Basking in the News Cycle

Good morning to you, gentle reader.  While you were sleeping, Greek election results came in and seem to point to a political party that will continue on the road mapped out by Brussels and Berlin, but they will still need to form a coalition to govern.  Russia is sending extra forces to its military base in Syria, ostensibly to protect Russian citizens and interests there. No one seems to have any idea about what is going on in Egypt, after yesterday’s presidential elections and quasi-coup by the military.  And Mr. Obama is  playing golf in Cabo  attending a G20 summit in Mexico.

Enjoying your Monday, yet?

The reason Monday morning news reports are often so shocking to our senses, I suspect, is the fact that so many people go into news withdrawal over the weekend, and news outlets are often happy to oblige in this regard, particularly on television. The phenomenon of the Friday news cycle, where journalists know they have to get headlines to readers before the weekend hits, means that oftentimes weekend news broadcasts are full of fluffy reports with no real value, for over 48 hours. We are presented with “news” about contradicting scientific studies claiming that milk – or fish oil or wheat germ or pop tarts – is good for you AND will give you cancer, or we have to sit through an interview with the owner of the world’s largest pet gila monster.

Meantime, the rest of the world is still going through upheaval, which does not stop simply because it is after 5:00 pm on a Friday on the East Coast of the United States. Smart people know this, of course, but it is difficult to find a news outlet in the (allegedly) mainstream American media to provide this type of information. Fortunately, for those who primarily rely on new and social media for their news headlines and reports, this kind of mush-for-brains attitude toward the American news consumer can be easily circumvented.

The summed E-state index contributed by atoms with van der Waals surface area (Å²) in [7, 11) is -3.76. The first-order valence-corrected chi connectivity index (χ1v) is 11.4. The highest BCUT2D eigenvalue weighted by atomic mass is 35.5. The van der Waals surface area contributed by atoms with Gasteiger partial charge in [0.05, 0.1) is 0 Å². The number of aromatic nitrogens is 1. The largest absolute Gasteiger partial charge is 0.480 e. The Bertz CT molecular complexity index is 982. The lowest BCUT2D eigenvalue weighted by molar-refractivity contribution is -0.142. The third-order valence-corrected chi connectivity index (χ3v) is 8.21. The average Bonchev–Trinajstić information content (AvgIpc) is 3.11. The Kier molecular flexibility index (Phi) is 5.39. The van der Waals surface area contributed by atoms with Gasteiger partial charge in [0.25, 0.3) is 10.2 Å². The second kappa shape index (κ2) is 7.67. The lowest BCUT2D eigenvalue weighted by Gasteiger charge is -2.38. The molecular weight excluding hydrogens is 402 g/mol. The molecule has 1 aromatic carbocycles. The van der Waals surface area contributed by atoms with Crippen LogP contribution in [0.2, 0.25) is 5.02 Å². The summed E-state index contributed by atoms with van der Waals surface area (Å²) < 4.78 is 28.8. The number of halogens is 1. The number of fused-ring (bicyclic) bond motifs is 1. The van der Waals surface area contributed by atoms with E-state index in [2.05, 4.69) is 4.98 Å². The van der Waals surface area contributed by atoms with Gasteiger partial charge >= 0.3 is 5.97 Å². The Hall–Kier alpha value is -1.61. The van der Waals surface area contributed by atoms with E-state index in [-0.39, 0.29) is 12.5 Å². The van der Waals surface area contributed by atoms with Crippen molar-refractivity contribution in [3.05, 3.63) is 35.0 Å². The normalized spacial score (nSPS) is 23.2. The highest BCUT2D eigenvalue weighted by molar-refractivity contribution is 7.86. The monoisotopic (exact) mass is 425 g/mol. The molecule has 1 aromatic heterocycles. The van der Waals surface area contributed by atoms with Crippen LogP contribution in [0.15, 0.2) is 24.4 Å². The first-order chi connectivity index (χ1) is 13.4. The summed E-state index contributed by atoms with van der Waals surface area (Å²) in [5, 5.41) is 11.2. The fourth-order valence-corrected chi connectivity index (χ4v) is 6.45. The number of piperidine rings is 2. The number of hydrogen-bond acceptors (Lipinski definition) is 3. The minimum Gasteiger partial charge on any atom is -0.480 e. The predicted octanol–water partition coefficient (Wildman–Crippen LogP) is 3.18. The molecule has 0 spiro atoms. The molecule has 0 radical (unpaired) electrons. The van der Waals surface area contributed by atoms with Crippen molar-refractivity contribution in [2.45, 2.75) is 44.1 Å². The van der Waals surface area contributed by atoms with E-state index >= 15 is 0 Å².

One way to look at world events is how London Mayor Boris Johnson does, in part, in a piece published today by The Telegraph looking at what the future holds for Greece.  Mr. Johnson treats some of the same themes I did in yesterday’s blog post, but of course does so rather better than I did. He maintains that the fallacy underlying modern thought, and which is implicit in reporting on Greece, for example, is the notion that progress is inevitable.  Additionally, he points out that “history teaches us that the tide can suddenly and inexplicably go out, and that things can lurch backwards into darkness and squalor and appalling violence.” We can already see this process well-underway in Syria, for example.

Therefore I challenge the reader to consider whether, rather than basking in the sun all weekend like the aforementioned gila monster, it might not be a good idea to do some reading – and viewing, when you can – of events that will affect you and the values which matter to you. That way, come the Monday morning headlines, you will be better-prepared to engage in discussion, debate, and, where necessary, taking action. As Mr. Johnson points out, progress is not inevitable, nor is all so-called progress desirable: let us not fall asleep at our posts merely because of an editorial decision made in New York or elsewhere to stop a news cycle.

One thought on “Basking in the News Cycle

  1. Before the internet, there was shortwave radio. After internet, those same outlets have streaming broadcasts (sometimes with video too), as well as an archive of podcasts; easier than waiting for a certain time to get the show on a strong signal on one of the handful of frequencies. Amazing with 24 hour cable news, there’s less news than when it was 30 minutes a day.


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